Lipka Tatars Explained

The Lipka Tatars (also known as Lithuanian Tatars, Belarusian Tatars, Lipkowie, Lipcani or Muślimi) are a group of Tatars living on the lands of the former Grand Duchy of Lithuania since the 14th century. They followed Sunni branch of Islam and their origins can be traced back to the descendant states of the Mongol Empire of Genghis Khan - the White Horde, the Golden Horde, the Crimean Khanate and Kazan Khanate. In the Polish-Lithuanian Commonwealth they initially served as a noble military caste but later they became urban-dwellers known for their crafts, horses and gardening skills. Throughout centuries they resisted assimilation and kept their traditional lifestyle. There are still small groups of Lipka Tatars living in today's Belarus, Lithuania, Ukraine and Poland.

Towards the end of the 14th century, these Tatars were granted asylum and given noble status and land in the Grand Duchy of Lithuania by Vytautas the Great and settled in the lands of present-day Belarus and Lithuania. From the very beginning of their settlement in Lithuania they were known as the Lipkas. While maintaining their Islamic religion they united their fate with that of the mainly Christian Polish-Lithuanian Commonwealth. From the Battle of Grunwald onwards the Lipka Tatar light cavalry regiments participated in every significant military campaign.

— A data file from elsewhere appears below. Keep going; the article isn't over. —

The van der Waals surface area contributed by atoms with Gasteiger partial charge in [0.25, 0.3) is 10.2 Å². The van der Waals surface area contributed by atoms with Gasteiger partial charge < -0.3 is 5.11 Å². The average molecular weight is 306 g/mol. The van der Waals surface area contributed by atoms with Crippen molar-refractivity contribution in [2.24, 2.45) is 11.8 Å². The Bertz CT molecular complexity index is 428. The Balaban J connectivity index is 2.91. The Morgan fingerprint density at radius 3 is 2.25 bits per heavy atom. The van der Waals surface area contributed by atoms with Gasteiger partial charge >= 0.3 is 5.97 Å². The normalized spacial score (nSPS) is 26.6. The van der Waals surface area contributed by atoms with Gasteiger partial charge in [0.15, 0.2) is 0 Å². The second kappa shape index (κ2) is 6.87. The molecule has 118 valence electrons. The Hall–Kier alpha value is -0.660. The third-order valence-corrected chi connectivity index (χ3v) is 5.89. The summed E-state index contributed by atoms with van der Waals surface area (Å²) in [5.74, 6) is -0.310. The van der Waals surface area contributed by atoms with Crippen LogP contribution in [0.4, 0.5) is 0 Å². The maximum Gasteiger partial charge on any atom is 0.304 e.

Origin of the term 'Lipka'

The name Lipka is derived from the old Crimean Tatar name of Lithuania. The record of the name Lipka in Oriental sources permits us to infer an original Libķa/Lipķa, from which the Polish Lipka was formed, with possible contamination with the Polish lipka "small lime-tree"; this etymology was suggested by the Tatar author S. Tuhan-Baranowski. A less frequent Polish form, Łubka, is corroborated in Łubka/Łupka, the Crimean Tatar name of the Lipkas up to the end of the 19th century. The Crimean Tatar term Lipka Tatarłar meaning Lithuanian Tatars, later started to be used by the Polish-Lithuanian Tatars to describe themselves.

In religion and culture the Lipka Tatars differed from most other Islamic communities in respect of the treatment of their women, who always enjoyed a large degree of freedom, even during the years when the Lipkas were in the service of the Ottoman Empire. Co-education of male and female children was the norm, and Lipka women did not wear the veil - except at the marriage ceremony. While nominally Islamic, the customs and religious practices of the Lipka Tatars also accommodated many Christian elements adopted during their 600 years residence in Belarus, Poland, Ukraine and Lithuania while still maintaining the traditions and superstitions from their nomadic Mongol past, such as the sacrifice of bulls in their mosques during the main religious festivals.

The lower and middle Lipka Tatar nobles adopted the Ruthenian language and later the Belarusian language as their mother tongue. However, they used the Arabic alphabet to write in Belarusian until the 1930s. The upper nobility of Lipka Tatars spoke Polish.

Diplomatic correspondence between the Crimean Khanate and Poland from the early 16th century refers to the Polish-Lithuanian Commonwealth as the "land of the Poles and the Lipkas". By the 17th century the term Lipka Tatar began to appear in the official documents of the Polish-Lithuanian Commonwealth.

Lipkas in the past